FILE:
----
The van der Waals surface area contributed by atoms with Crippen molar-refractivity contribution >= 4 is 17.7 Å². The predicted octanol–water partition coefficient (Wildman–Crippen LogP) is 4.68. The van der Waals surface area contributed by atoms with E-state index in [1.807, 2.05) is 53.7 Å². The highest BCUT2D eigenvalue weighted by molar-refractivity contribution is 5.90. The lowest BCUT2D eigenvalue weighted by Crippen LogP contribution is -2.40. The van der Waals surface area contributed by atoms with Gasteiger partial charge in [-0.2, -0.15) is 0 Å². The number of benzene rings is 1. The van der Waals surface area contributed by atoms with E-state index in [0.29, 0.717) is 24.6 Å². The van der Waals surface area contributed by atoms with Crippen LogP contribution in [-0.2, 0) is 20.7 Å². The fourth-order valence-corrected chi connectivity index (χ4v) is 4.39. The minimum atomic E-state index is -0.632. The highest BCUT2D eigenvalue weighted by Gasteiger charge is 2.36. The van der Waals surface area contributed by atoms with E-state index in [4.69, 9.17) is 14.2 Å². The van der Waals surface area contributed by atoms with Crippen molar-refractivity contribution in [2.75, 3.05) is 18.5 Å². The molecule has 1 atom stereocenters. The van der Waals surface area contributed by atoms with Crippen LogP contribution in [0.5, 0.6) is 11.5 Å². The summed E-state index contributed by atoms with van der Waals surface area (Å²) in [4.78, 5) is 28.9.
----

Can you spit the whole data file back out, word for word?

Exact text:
The van der Waals surface area contributed by atoms with Crippen molar-refractivity contribution >= 4 is 17.7 Å². The predicted octanol–water partition coefficient (Wildman–Crippen LogP) is 4.68. The van der Waals surface area contributed by atoms with E-state index in [1.807, 2.05) is 53.7 Å². The highest BCUT2D eigenvalue weighted by molar-refractivity contribution is 5.90. The lowest BCUT2D eigenvalue weighted by Crippen LogP contribution is -2.40. The van der Waals surface area contributed by atoms with Gasteiger partial charge in [-0.2, -0.15) is 0 Å². The number of benzene rings is 1. The van der Waals surface area contributed by atoms with E-state index in [0.29, 0.717) is 24.6 Å². The van der Waals surface area contributed by atoms with Crippen LogP contribution in [-0.2, 0) is 20.7 Å². The fourth-order valence-corrected chi connectivity index (χ4v) is 4.39. The minimum atomic E-state index is -0.632. The highest BCUT2D eigenvalue weighted by Gasteiger charge is 2.36. The van der Waals surface area contributed by atoms with E-state index in [4.69, 9.17) is 14.2 Å². The van der Waals surface area contributed by atoms with Crippen molar-refractivity contribution in [2.75, 3.05) is 18.5 Å². The molecule has 1 atom stereocenters. The van der Waals surface area contributed by atoms with Crippen LogP contribution in [0.5, 0.6) is 11.5 Å². The summed E-state index contributed by atoms with van der Waals surface area (Å²) in [4.78, 5) is 28.9.